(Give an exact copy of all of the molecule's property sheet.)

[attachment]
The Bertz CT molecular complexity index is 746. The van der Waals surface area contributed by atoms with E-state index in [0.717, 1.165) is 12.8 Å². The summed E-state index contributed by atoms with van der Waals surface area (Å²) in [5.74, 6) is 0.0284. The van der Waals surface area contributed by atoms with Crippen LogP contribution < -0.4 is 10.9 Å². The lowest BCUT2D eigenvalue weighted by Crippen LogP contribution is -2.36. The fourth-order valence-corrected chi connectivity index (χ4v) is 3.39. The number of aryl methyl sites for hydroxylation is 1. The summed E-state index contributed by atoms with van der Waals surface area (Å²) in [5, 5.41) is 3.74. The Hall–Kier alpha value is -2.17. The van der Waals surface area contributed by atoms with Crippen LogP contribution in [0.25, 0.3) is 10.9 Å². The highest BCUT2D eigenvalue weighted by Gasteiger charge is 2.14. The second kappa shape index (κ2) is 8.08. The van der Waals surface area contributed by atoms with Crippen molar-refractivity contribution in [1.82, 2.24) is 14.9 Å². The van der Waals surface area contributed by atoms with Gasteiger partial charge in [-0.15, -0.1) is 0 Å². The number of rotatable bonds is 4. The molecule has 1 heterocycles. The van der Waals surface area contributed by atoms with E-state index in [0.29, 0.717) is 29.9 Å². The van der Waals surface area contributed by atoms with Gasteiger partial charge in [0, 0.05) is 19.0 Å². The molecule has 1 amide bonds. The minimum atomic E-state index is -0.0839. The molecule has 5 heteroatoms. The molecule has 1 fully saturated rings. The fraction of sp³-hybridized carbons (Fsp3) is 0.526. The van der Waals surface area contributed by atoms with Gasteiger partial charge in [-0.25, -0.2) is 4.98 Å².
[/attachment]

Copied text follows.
The Bertz CT molecular complexity index is 746. The van der Waals surface area contributed by atoms with E-state index in [0.717, 1.165) is 12.8 Å². The summed E-state index contributed by atoms with van der Waals surface area (Å²) in [5.74, 6) is 0.0284. The van der Waals surface area contributed by atoms with Crippen LogP contribution < -0.4 is 10.9 Å². The lowest BCUT2D eigenvalue weighted by Crippen LogP contribution is -2.36. The fourth-order valence-corrected chi connectivity index (χ4v) is 3.39. The number of aryl methyl sites for hydroxylation is 1. The summed E-state index contributed by atoms with van der Waals surface area (Å²) in [5, 5.41) is 3.74. The Hall–Kier alpha value is -2.17. The van der Waals surface area contributed by atoms with Crippen LogP contribution in [0.25, 0.3) is 10.9 Å². The highest BCUT2D eigenvalue weighted by Gasteiger charge is 2.14. The second kappa shape index (κ2) is 8.08. The van der Waals surface area contributed by atoms with Crippen molar-refractivity contribution in [1.82, 2.24) is 14.9 Å². The van der Waals surface area contributed by atoms with Gasteiger partial charge in [-0.15, -0.1) is 0 Å². The number of rotatable bonds is 4. The molecule has 1 heterocycles. The van der Waals surface area contributed by atoms with E-state index in [0.29, 0.717) is 29.9 Å². The van der Waals surface area contributed by atoms with Gasteiger partial charge in [0, 0.05) is 19.0 Å². The molecule has 1 amide bonds. The minimum atomic E-state index is -0.0839. The molecule has 5 heteroatoms. The molecule has 1 fully saturated rings. The fraction of sp³-hybridized carbons (Fsp3) is 0.526. The van der Waals surface area contributed by atoms with Gasteiger partial charge in [-0.25, -0.2) is 4.98 Å².